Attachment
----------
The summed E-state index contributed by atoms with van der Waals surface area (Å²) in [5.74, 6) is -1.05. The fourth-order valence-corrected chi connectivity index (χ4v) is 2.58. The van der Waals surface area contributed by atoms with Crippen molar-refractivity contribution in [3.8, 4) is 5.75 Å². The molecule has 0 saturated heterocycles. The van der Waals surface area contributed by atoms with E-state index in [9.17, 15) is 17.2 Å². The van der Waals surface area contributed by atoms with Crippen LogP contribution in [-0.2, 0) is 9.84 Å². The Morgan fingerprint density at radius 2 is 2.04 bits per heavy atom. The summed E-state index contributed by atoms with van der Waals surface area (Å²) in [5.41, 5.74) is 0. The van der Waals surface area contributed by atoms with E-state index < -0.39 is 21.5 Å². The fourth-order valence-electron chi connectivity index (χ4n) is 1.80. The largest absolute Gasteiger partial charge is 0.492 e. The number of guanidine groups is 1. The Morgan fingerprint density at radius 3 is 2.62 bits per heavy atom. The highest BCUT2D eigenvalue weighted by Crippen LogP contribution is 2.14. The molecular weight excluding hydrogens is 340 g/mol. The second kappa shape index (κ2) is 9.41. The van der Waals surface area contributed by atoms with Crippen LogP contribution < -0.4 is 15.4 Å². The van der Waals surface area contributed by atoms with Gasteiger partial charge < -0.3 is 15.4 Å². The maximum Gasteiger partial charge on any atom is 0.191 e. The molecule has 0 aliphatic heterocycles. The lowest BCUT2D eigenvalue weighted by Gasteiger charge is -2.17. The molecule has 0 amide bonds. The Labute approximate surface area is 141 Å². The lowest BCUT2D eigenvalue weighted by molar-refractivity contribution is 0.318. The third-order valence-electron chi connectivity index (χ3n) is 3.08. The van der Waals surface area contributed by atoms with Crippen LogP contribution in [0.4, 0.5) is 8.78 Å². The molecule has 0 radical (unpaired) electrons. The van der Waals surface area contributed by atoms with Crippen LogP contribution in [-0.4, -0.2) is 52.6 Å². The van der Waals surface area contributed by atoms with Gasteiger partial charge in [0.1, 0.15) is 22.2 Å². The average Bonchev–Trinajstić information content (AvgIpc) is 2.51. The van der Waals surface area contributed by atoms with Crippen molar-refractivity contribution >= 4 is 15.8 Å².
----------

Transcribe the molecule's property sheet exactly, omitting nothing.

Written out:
The summed E-state index contributed by atoms with van der Waals surface area (Å²) in [5.74, 6) is -1.05. The fourth-order valence-corrected chi connectivity index (χ4v) is 2.58. The van der Waals surface area contributed by atoms with Crippen molar-refractivity contribution in [3.8, 4) is 5.75 Å². The molecule has 0 saturated heterocycles. The van der Waals surface area contributed by atoms with E-state index in [9.17, 15) is 17.2 Å². The van der Waals surface area contributed by atoms with Crippen LogP contribution in [-0.2, 0) is 9.84 Å². The Morgan fingerprint density at radius 2 is 2.04 bits per heavy atom. The summed E-state index contributed by atoms with van der Waals surface area (Å²) in [5.41, 5.74) is 0. The van der Waals surface area contributed by atoms with E-state index < -0.39 is 21.5 Å². The fourth-order valence-electron chi connectivity index (χ4n) is 1.80. The largest absolute Gasteiger partial charge is 0.492 e. The number of guanidine groups is 1. The Morgan fingerprint density at radius 3 is 2.62 bits per heavy atom. The highest BCUT2D eigenvalue weighted by Crippen LogP contribution is 2.14. The molecular weight excluding hydrogens is 340 g/mol. The second kappa shape index (κ2) is 9.41. The van der Waals surface area contributed by atoms with Crippen LogP contribution < -0.4 is 15.4 Å². The van der Waals surface area contributed by atoms with Gasteiger partial charge < -0.3 is 15.4 Å². The maximum Gasteiger partial charge on any atom is 0.191 e. The molecule has 0 aliphatic heterocycles. The lowest BCUT2D eigenvalue weighted by Gasteiger charge is -2.17. The molecule has 0 amide bonds. The Labute approximate surface area is 141 Å². The lowest BCUT2D eigenvalue weighted by molar-refractivity contribution is 0.318. The third-order valence-electron chi connectivity index (χ3n) is 3.08. The van der Waals surface area contributed by atoms with Crippen LogP contribution in [0.4, 0.5) is 8.78 Å². The molecule has 0 radical (unpaired) electrons. The van der Waals surface area contributed by atoms with Crippen LogP contribution in [-0.4, -0.2) is 52.6 Å². The van der Waals surface area contributed by atoms with Gasteiger partial charge in [0.1, 0.15) is 22.2 Å². The average Bonchev–Trinajstić information content (AvgIpc) is 2.51. The van der Waals surface area contributed by atoms with Crippen molar-refractivity contribution >= 4 is 15.8 Å².